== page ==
Rick Bookstaber’s post today deserves a read. This bit on diversification captures the flavor of his comments:
Diversification works well, except when it really matters
We all know the argument from Finance 101: If you hold 16 uncorrelated assets, your risk will drop by a factor of four. Well good luck with that.
During a crisis, when diversification really matters, correlations aren’t near zero (as if they ever are). All that people care about is risk and liquidity. All assets that are highly risky drop, all assets that are less liquid drop. No one cares about the subtlety of earnings streams. It is like high energy physics. When the heat gets turned up high enough, matter is just matter, the distinctions between the elements is blurred away.
This is not to say that one should not try to diversify, but rather that one should not think diversification will work magic. It is a given that a portfolio should not be limited to U.S. Treasuries and S&P 500 stocks, because while it should not be oversold, diversification does have some benefit. And, on the other side, unless someone is still living in the 1970â€™s, it borders on the intellectually dishonest to trumpet a diversified portfolio by using the S&P 500 as the bogey. A college kid can construct a portfolio that will beat the S&P 500 on a risk-adjusted basis, because there are so many more markets available now. A better approach is to look at a given asset allocation versus its nearby well-diversified neighbors, and try to understand why one is better than the other.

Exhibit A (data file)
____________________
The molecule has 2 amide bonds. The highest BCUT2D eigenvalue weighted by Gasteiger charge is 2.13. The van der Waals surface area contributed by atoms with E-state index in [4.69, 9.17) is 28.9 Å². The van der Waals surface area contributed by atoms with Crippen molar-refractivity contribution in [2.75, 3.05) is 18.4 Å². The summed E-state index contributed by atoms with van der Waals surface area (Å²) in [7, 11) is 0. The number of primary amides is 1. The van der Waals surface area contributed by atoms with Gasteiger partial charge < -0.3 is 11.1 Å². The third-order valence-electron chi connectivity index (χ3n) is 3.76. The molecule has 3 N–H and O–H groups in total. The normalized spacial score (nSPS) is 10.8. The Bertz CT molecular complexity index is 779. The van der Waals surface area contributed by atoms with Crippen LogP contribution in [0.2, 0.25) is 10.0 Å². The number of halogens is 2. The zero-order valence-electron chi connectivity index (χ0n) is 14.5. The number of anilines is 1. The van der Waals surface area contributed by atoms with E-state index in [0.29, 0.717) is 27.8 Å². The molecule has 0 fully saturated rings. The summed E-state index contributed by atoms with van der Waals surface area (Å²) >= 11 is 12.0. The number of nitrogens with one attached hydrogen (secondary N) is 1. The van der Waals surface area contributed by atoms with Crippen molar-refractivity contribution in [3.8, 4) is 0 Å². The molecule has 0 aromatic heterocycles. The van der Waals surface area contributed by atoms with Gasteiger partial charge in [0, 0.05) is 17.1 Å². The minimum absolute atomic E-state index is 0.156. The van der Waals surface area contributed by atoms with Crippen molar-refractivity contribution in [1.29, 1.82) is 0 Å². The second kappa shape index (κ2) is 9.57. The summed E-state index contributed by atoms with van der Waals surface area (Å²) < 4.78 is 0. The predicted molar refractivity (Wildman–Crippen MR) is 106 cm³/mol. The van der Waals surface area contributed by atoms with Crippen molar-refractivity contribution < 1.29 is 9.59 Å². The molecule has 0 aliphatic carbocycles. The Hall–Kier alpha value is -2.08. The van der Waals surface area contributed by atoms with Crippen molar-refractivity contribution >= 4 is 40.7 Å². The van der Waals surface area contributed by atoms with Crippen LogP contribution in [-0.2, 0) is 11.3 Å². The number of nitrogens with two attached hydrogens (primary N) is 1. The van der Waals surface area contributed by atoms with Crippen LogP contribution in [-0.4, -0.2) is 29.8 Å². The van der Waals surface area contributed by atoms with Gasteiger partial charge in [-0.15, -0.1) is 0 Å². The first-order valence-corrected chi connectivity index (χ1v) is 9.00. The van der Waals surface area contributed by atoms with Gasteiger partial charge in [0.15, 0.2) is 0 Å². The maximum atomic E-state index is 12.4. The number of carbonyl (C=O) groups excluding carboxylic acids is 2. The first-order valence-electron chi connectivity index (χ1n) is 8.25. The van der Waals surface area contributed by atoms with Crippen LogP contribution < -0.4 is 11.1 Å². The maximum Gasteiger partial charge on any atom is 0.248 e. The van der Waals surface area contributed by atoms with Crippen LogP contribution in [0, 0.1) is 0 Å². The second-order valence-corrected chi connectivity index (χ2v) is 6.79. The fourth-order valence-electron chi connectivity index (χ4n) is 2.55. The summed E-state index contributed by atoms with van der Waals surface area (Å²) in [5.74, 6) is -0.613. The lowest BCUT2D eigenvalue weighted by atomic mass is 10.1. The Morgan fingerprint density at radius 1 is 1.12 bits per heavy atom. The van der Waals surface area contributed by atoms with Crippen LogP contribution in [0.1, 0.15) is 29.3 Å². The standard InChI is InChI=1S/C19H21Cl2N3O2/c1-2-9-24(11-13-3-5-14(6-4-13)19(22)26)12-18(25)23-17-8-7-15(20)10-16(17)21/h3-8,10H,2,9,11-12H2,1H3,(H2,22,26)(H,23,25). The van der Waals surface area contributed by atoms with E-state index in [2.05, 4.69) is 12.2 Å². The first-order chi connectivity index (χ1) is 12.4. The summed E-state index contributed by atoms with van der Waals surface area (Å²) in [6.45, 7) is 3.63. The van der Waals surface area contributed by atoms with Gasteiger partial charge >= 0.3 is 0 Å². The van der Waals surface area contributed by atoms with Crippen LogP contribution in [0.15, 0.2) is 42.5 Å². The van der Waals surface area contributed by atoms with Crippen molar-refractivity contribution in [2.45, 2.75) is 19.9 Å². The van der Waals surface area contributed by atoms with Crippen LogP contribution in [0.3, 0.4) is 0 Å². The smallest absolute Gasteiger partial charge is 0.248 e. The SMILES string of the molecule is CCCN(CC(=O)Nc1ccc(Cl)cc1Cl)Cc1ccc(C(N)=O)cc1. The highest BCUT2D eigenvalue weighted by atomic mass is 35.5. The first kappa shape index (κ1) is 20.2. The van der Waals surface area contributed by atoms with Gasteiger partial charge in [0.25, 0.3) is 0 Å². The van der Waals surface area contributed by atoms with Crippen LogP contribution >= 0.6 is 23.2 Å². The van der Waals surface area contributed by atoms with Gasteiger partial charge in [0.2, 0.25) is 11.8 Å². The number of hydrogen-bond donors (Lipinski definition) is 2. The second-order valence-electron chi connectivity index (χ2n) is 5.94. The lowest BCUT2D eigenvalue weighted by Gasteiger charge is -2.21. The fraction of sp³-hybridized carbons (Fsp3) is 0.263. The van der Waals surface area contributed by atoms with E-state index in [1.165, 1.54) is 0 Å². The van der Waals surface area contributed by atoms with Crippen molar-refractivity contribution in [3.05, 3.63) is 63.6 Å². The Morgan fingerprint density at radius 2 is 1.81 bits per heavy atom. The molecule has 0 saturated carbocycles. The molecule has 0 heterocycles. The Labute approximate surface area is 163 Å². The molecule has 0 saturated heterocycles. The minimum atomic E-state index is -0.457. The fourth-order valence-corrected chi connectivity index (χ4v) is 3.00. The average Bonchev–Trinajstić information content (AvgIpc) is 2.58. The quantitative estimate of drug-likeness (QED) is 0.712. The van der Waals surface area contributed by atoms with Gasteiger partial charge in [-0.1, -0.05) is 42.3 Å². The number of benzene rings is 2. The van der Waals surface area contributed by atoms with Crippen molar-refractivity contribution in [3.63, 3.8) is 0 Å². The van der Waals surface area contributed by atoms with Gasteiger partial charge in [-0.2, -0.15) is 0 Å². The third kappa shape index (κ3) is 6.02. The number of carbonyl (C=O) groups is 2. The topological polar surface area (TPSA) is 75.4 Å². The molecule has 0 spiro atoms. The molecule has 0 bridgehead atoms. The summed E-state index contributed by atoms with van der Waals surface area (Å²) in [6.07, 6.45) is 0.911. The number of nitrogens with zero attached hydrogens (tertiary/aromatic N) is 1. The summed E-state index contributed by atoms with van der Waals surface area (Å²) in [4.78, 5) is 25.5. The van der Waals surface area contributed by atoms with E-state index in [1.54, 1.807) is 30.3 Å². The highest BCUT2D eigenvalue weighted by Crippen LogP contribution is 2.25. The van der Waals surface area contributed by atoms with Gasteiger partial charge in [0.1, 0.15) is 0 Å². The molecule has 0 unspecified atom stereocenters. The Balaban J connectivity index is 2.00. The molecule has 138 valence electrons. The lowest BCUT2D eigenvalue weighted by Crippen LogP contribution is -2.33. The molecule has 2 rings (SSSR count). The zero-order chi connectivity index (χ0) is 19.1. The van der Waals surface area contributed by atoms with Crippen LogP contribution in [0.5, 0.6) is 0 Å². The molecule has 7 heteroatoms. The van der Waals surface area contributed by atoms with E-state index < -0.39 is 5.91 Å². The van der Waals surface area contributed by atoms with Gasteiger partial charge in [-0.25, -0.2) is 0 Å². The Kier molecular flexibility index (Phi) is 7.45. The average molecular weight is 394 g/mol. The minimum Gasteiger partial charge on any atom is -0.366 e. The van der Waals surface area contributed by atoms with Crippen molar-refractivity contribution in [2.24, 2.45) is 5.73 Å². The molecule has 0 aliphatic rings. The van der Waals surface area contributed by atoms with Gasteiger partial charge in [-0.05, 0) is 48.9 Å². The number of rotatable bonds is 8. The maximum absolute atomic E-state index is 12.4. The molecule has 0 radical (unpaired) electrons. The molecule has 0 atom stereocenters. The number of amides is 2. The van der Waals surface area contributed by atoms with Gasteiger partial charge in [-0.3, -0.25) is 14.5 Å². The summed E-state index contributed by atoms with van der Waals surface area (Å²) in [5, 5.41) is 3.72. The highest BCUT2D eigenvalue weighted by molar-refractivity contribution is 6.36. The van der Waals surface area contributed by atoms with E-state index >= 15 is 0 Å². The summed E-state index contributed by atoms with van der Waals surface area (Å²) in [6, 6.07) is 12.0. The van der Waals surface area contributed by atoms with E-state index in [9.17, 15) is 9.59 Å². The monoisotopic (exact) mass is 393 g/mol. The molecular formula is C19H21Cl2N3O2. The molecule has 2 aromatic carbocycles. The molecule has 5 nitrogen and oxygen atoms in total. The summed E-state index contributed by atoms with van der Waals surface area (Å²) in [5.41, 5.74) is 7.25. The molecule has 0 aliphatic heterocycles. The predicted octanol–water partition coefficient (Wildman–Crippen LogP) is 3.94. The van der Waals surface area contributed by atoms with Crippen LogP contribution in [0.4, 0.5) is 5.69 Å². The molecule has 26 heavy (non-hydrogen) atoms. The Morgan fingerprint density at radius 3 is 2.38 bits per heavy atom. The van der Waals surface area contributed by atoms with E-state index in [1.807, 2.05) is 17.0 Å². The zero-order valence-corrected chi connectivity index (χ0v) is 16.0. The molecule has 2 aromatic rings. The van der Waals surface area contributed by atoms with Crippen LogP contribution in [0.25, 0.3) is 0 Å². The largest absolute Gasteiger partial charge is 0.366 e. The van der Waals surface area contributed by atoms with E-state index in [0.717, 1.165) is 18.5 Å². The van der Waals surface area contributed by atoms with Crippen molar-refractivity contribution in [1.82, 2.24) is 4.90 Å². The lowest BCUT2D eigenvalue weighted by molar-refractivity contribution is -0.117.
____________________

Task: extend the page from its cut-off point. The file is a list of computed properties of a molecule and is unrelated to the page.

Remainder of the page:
[From Asset Allocation]